Le May, L.G., Vander, A.J. & Kluger, M.J. (1990). The effects of psy- chological stress on plasma interleukin-6 activity in rats. Physiology and Behaviour 47, 47957.Google Scholar
Maes, M., Bosmans, E., Meltzer, H.Y., Scharpe, S. & Suy, E. (1991). In-terleukin-1 beta: a putative mediator of HPA axis hyperactivity in major depression? American Journal of Psychiatry 150, 1501189.Google Scholar
Maes, M., Song, G, Lin, A., De Jongh, R., Van Gastel, A., Kenis, G., Bosmans, E., De Meester, I., Benoy, I., Neels, H., Demedts, P., Janca, A., Scharpe, S. & Smith, R.S. (1998). The effects of psychological stress on hu- mans: increased production of pro-inflammatory cytokines and a Thl- like response in stress-induced anxiety. Cytokine 10, 10313.CrossRefGoogle Scholar
Maes, M., Van Bockstaele, D.R., Van Gastel, A., Song, C., Schotte, C., Neels, H., DeMeester, I., Scharpe, S. & Janca, A. (1999). The effects of psychological stress on leukocyte subset distribution in humans: evidence of immune activation. Neuropsychobiology 39, 39–1.CrossRefGoogle ScholarPubMed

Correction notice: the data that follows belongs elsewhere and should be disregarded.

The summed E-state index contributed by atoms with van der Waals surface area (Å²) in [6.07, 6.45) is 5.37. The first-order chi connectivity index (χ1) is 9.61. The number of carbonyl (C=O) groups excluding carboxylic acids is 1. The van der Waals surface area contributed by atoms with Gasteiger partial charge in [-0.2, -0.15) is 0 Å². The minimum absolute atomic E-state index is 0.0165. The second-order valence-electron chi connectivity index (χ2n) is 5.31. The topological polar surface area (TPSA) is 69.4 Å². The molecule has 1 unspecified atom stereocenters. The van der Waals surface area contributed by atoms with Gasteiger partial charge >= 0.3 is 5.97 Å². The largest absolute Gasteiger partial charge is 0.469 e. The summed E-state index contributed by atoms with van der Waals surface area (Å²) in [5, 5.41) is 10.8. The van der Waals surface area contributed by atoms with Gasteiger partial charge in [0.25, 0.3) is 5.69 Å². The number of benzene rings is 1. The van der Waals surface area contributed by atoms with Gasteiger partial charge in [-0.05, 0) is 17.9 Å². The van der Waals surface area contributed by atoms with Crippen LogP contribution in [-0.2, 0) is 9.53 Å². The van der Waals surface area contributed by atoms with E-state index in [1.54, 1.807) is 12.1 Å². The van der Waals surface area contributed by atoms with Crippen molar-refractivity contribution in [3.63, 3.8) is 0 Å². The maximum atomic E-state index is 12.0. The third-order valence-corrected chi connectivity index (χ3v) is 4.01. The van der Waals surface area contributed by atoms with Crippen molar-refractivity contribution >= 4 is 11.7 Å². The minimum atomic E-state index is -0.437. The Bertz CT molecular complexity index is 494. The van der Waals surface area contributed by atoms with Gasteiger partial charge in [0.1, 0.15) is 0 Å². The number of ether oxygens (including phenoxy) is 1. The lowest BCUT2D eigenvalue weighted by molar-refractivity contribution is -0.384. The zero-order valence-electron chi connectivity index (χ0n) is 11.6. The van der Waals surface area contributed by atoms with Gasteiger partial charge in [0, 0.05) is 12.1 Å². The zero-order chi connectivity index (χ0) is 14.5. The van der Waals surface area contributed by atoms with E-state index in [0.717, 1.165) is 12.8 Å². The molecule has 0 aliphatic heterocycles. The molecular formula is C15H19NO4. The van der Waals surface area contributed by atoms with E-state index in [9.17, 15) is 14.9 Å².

McGee, R., Williams, S. & Elwood, M. (1996). Are life events related to the onset of breast cancer? Psychological Medicine 26, 26441.CrossRefGoogle ScholarPubMed
Miller, A.H., C.M., & Pearce, B.P. (1999). Effects of cytokines on glu-cocorticoid receptor expression and function. Glucocorticoid re-sistance and relevance to depression. Advances in Experimental Medicine and Biology 461, 461–107.Google Scholar
Miller, A.H., Pearce, B.P. & Pariante, C.M. (2000). Immune system and central nervous system interactions. In Comprehensive Textbook of Psychiatry, 7th ed. (ed. Kaplan, H.I. and Sadock, B.J.), pp. 113133. Lippincott: Phildelphia.Google Scholar